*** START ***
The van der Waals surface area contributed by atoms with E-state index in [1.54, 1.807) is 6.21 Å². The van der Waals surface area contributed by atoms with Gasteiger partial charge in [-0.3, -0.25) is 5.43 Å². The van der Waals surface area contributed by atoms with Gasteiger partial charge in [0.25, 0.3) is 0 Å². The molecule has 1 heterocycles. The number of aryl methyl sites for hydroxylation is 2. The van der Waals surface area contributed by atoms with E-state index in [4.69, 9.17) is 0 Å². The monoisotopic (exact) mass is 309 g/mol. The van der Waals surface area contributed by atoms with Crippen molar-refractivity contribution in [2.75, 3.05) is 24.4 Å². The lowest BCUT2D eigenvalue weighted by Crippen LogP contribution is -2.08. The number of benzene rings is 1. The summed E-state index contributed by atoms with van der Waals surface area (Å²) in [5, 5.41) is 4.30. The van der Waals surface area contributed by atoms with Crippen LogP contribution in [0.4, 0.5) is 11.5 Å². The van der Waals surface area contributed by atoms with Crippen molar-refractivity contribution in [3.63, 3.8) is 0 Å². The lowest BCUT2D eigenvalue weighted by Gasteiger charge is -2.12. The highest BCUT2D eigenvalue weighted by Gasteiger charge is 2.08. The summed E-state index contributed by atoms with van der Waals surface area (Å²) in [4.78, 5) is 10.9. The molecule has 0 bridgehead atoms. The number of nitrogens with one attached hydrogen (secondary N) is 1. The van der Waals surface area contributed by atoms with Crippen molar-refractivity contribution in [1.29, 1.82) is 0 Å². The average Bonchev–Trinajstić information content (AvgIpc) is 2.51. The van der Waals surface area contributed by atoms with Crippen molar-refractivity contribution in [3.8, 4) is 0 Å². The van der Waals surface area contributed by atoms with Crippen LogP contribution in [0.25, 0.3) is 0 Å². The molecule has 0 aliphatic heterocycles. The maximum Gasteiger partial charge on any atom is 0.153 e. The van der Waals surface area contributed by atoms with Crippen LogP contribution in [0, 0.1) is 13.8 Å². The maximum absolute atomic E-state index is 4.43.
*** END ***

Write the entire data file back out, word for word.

The van der Waals surface area contributed by atoms with E-state index in [1.54, 1.807) is 6.21 Å². The van der Waals surface area contributed by atoms with Gasteiger partial charge in [-0.3, -0.25) is 5.43 Å². The van der Waals surface area contributed by atoms with Gasteiger partial charge in [0.25, 0.3) is 0 Å². The molecule has 1 heterocycles. The number of aryl methyl sites for hydroxylation is 2. The van der Waals surface area contributed by atoms with E-state index in [4.69, 9.17) is 0 Å². The monoisotopic (exact) mass is 309 g/mol. The van der Waals surface area contributed by atoms with Crippen molar-refractivity contribution in [2.75, 3.05) is 24.4 Å². The lowest BCUT2D eigenvalue weighted by Crippen LogP contribution is -2.08. The number of benzene rings is 1. The summed E-state index contributed by atoms with van der Waals surface area (Å²) in [5, 5.41) is 4.30. The van der Waals surface area contributed by atoms with Crippen LogP contribution in [0.4, 0.5) is 11.5 Å². The van der Waals surface area contributed by atoms with Crippen molar-refractivity contribution in [3.63, 3.8) is 0 Å². The lowest BCUT2D eigenvalue weighted by Gasteiger charge is -2.12. The highest BCUT2D eigenvalue weighted by Gasteiger charge is 2.08. The summed E-state index contributed by atoms with van der Waals surface area (Å²) in [4.78, 5) is 10.9. The molecule has 0 bridgehead atoms. The number of nitrogens with one attached hydrogen (secondary N) is 1. The van der Waals surface area contributed by atoms with Crippen molar-refractivity contribution in [1.29, 1.82) is 0 Å². The average Bonchev–Trinajstić information content (AvgIpc) is 2.51. The van der Waals surface area contributed by atoms with Crippen molar-refractivity contribution in [3.8, 4) is 0 Å². The van der Waals surface area contributed by atoms with Crippen LogP contribution in [0.25, 0.3) is 0 Å². The molecule has 0 aliphatic heterocycles. The maximum Gasteiger partial charge on any atom is 0.153 e. The van der Waals surface area contributed by atoms with Crippen LogP contribution in [0, 0.1) is 13.8 Å². The maximum absolute atomic E-state index is 4.43.